Posted by Ella Price
18th October, 2018

Insights greater change Insights greater change

Beggars with barcodes — a sign of changing times?

If a homeless person had a barcode that you could scan to give them money, would you? Does this sound like a good idea, or does it stop altruistic aspirations in their tracks by triggering fears of depersonalisation in the digital age?

In the feel-good brand industry, we believe in a brighter future and we believe that purpose-driven brands can build a better world. We are continually looking for ways that technology and products can help us bring about this change. So when we hear about an inspiring use of technology in the not-for-profit sector, we want to know about it and let it inspire us further.

Fear of change

But also, as we push back the boundaries of what is possible, we need to consider the fears that can be evoked in the human psyche in this time of great change. We need to consider these so that we can dispel the myths and preconceptions people have about technological advance. This can free us up to respond in more appropriate and useful ways to reality. Greater Change is just one example of this that we can learn from. On closer inspection, we see that this mobile app, that could seem to be a ‘big brother’-like invasion of privacy to some, is actually a well-considered response to the fast-changing times we live in.

The problem

The times, they definitely are a-changing. As a nation, we are less and less likely to carry spare change in our pockets, and later this year debit cards are set to overtake cash as the most frequently used payment method in the UK.

Lack of spare cash in pockets is likely to hit the homeless hard, as many people living on the fringes of society rely on this as an income stream. Participation in society has become more and more dependent on being able to digitally engage, and those on the fringe of society can end up feeling left out and left behind.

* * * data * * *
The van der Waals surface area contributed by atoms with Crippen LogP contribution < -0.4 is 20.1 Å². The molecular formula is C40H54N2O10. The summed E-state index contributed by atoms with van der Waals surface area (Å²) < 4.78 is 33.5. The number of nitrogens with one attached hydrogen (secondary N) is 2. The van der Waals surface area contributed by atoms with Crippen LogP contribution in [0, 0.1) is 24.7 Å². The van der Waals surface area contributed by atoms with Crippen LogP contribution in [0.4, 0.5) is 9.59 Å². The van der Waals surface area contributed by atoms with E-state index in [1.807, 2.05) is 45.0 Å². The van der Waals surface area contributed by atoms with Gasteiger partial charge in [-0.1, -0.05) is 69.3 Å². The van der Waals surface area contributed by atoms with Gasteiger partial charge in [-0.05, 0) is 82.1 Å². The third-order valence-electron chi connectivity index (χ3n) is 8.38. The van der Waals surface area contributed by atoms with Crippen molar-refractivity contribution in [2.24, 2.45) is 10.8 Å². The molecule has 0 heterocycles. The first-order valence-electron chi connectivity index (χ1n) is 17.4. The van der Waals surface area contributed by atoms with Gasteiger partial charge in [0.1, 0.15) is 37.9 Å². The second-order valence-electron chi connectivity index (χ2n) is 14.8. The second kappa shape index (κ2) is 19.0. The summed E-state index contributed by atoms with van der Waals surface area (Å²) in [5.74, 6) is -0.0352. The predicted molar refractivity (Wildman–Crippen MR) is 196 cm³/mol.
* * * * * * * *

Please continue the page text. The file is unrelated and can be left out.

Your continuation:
At the same time we’re seeing the national problem of homelessness and rough sleeping on the increase. The number of rough sleepers has grown, while the government seems to stand by apathetically, unable to solve this complex problem. In our darker moments, we worry about where we are all heading as individuals and as a society. But, wait; even in an apparently bleak situation like this, there are people finding positive ways to use technology to support constructive social change.

The response

Alex McCallion, a recent Oxford Graduate (Jesus College, Economics and Management), is the co-founder of Greater Change, a new and smarter way to give to the homeless. This not-for-profit pilot scheme is currently running in Oxford, and has been given an initial boost through crowd funding. Greater Change has taken a hard look at the problems of giving cash to the homeless. It’s not just that we have less change in our pockets, people are also less likely to give because they are worried that the money will be used to feed addictions and not to provide long term solutions.

Alex McCallion and Aspire, Oxford (an employment, recovery and rehabilitation charity) have joined forces and this is what they have come up with: a secure mobile donation app supported by charity infrastructure and case workers. Homeless people can apply to join the scheme and are supported to set up specific saving goals. Each homeless person is then given a QR code on a lanyard to use. Homeless people can often feel depersonalised by their situation, but far from depersonalising them further, the QR code is being used to give homeless people more of a voice; providing information to potential donors about the person they may give to, such as a biography and information about what they are saving up for. The scheme is free to those using it and homeless people do not need their own bank accounts or smartphones as the scheme is managed by the charity. People can also use the app to give more generally to charity for the homeless.

Similar contactless trials have taken place elsewhere in the UK and Europe over the last year, through organisations such as The Rough Sleeping Partnership in Bristol and TAP in Hackney. Greater Change is still a work in progress; feedback and suggestions for improvement are welcome. But even in the short time they have been operating, they report that they have seen people go into stable housing and also employment. They have had very positive feedback from homeless people using the project who have welcomed this as something that can really help them climb out of the poverty trap.

Innovation for change

We can respond to change in innovative, creative ways and build a better world for us all; not just those in the market place, but also those who have fallen on hard times and are living hand-to-mouth on the fringe. As a society we can work together to find ways to help and support all members of that society. Greater Change is showing us just one of the ways that we can use technology to work towards a better and more inclusive society.